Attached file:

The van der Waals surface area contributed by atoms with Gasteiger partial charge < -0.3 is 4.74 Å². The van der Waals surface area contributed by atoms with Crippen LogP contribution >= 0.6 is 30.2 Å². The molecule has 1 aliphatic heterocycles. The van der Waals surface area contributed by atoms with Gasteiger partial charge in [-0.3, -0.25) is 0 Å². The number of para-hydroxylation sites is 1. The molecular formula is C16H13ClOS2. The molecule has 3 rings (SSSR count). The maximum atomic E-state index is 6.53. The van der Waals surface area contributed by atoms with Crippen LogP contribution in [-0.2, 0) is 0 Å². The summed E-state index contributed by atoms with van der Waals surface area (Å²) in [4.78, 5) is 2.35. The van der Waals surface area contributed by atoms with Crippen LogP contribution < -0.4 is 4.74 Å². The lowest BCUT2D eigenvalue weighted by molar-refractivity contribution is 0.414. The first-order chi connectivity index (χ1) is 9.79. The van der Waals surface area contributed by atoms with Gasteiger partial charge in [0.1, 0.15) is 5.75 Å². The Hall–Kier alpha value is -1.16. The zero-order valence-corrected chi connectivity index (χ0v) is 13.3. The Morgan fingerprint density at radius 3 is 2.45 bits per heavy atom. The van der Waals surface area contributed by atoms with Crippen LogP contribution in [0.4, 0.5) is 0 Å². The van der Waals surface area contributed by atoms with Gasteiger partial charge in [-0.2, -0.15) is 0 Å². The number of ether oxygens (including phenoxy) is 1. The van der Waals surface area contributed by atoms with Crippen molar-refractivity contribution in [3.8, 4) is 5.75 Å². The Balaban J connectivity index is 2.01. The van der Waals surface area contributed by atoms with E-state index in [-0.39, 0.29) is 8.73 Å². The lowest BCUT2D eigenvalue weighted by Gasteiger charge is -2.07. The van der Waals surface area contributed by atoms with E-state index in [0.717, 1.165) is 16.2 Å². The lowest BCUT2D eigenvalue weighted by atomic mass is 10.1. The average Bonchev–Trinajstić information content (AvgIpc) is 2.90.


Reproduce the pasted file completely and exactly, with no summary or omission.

The van der Waals surface area contributed by atoms with Gasteiger partial charge < -0.3 is 4.74 Å². The van der Waals surface area contributed by atoms with Crippen LogP contribution >= 0.6 is 30.2 Å². The molecule has 1 aliphatic heterocycles. The van der Waals surface area contributed by atoms with Gasteiger partial charge in [-0.3, -0.25) is 0 Å². The number of para-hydroxylation sites is 1. The molecular formula is C16H13ClOS2. The molecule has 3 rings (SSSR count). The maximum atomic E-state index is 6.53. The van der Waals surface area contributed by atoms with Crippen LogP contribution in [-0.2, 0) is 0 Å². The summed E-state index contributed by atoms with van der Waals surface area (Å²) in [4.78, 5) is 2.35. The van der Waals surface area contributed by atoms with Crippen LogP contribution < -0.4 is 4.74 Å². The lowest BCUT2D eigenvalue weighted by molar-refractivity contribution is 0.414. The first-order chi connectivity index (χ1) is 9.79. The van der Waals surface area contributed by atoms with Gasteiger partial charge in [0.1, 0.15) is 5.75 Å². The Hall–Kier alpha value is -1.16. The zero-order valence-corrected chi connectivity index (χ0v) is 13.3. The Morgan fingerprint density at radius 3 is 2.45 bits per heavy atom. The van der Waals surface area contributed by atoms with Crippen LogP contribution in [0.4, 0.5) is 0 Å². The van der Waals surface area contributed by atoms with Gasteiger partial charge in [-0.2, -0.15) is 0 Å². The number of ether oxygens (including phenoxy) is 1. The van der Waals surface area contributed by atoms with Crippen molar-refractivity contribution in [3.8, 4) is 5.75 Å². The Balaban J connectivity index is 2.01. The van der Waals surface area contributed by atoms with E-state index in [-0.39, 0.29) is 8.73 Å². The lowest BCUT2D eigenvalue weighted by Gasteiger charge is -2.07. The van der Waals surface area contributed by atoms with E-state index in [0.717, 1.165) is 16.2 Å². The lowest BCUT2D eigenvalue weighted by atomic mass is 10.1. The average Bonchev–Trinajstić information content (AvgIpc) is 2.90.